4. 4. A-93 Chapter 11 11.3 Bond Indentures Indenture Summary: Description of the contractual terms of a new bond issue included in a bond's prospectus. Prospectus: Document prepared as part of a security offering detailed information about a company's financial position, its operations, and investment plans. A bond indenture is a formal written agreement between the corporation and the bondholders that spells out the rights and obligations of both parties. It is quite lengthy, so many investors refer to the indenture summary in the prospectus. The Trust Indenture Act of 1939 requires that any bond issue subject to SEC regulation must have a trustee appointed to represent the bondholders. A. Bond Seniority Provisions Senior Debentures: Bonds that have a higher claim on the firm's assets than other bonds. Subordinated Debentures: Bonds that have a claim on the firm's assets after those with a higher claim have been satisfied. Negative Pledge Clause: Bond indenture provision that prohibits new debt from being issued with seniority over an existing issue. A corporation may have several different bond issues outstanding, and these issues normally are differentiated according to the seniority of their claims on the firm's assets. Seniority usually is specified in the indenture contract. The seniority is usually protected by a negative pledge clause, which prohibits a new issue of debt with seniority over a currently outstanding issue. B. Call Provisions Bond Refunding: Process of calling an outstanding bond issue and refinancing it by a new bond issue. Most corporate bond issues have a call provision to buy back outstanding bonds at a specified price before the bonds mature. The firm may want to call high- interest bonds and replace them with lower-interest bonds when interest rates decrease. Callable bonds are not as attractive to an investor, so they should sell at a lower price. Some features that restrict an issuer's call privilege are: • Deferred call provision, • Call premium over par value, and • Refunding provision.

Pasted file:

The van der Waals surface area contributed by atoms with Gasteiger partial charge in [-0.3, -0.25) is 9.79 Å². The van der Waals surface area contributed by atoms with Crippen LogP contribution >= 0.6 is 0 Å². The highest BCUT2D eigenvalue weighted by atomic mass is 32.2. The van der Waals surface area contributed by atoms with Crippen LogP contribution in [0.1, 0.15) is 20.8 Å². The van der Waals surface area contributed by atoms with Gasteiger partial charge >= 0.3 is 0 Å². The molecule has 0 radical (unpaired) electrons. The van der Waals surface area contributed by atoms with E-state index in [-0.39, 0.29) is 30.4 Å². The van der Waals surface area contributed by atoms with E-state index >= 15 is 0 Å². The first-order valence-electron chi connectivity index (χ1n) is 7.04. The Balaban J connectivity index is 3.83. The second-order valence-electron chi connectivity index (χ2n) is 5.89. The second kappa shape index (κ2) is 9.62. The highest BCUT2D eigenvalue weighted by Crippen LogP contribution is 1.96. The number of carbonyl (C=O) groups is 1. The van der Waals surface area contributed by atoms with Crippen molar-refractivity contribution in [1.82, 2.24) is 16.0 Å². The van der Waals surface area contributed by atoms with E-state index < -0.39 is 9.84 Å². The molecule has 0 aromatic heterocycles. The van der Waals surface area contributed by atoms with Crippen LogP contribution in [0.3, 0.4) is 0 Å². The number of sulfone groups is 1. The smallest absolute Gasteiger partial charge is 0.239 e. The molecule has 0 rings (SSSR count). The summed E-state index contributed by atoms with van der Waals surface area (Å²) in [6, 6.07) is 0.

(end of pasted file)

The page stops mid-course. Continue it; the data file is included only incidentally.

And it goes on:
5. 5. Corporate Bonds A-94 C. Graphical Analysis of Callable Bond Prices Figure 11.2 shows the relationship between interest rates and prices for comparable callable and non-callable bonds. Note the non-callable bond has the typical (positive) convex price-yield relationship, whereas the callable bond has negative convexity. D. Put Provisions Put Bonds: A bond that can be sold back to the issuer at a prespecified price on any of a sequence of prespecified dates. Also called extendible bonds. Put bonds are "putable'" on a series of designated put dates. The put feature puts a floor on the market price of the bond, and it also protects bondholders from corporate acts that may hurt credit quality. E. Bond-to-Stock Conversion Provisions Convertible Bonds: Bonds that holders can exchange for common stock according to a prespecified conversion ratio. Convertible bonds grant bondholders the right to exchange each bond for a designated number of common stock shares of the issuing firm. The important terms are: • Conversion ratio: CR = No. of stock shares acquired by conversion • Conversion price: CP = Bond par value / Conversion ratio • Conversion value: CV = Price per share of stock x Conversion ratio When is the optimum time to convert? The rational decision is to postpone converting as long as possible because the investor will want to receive as many coupon payments as possible. If the bonds are callable, the firm may force conversion by calling the bonds when the conversion value has risen 10-15%. F. Graphical Analysis of Convertible Bond Prices In-the-Money Bond: A convertible bond whose conversion value is greater than its call price.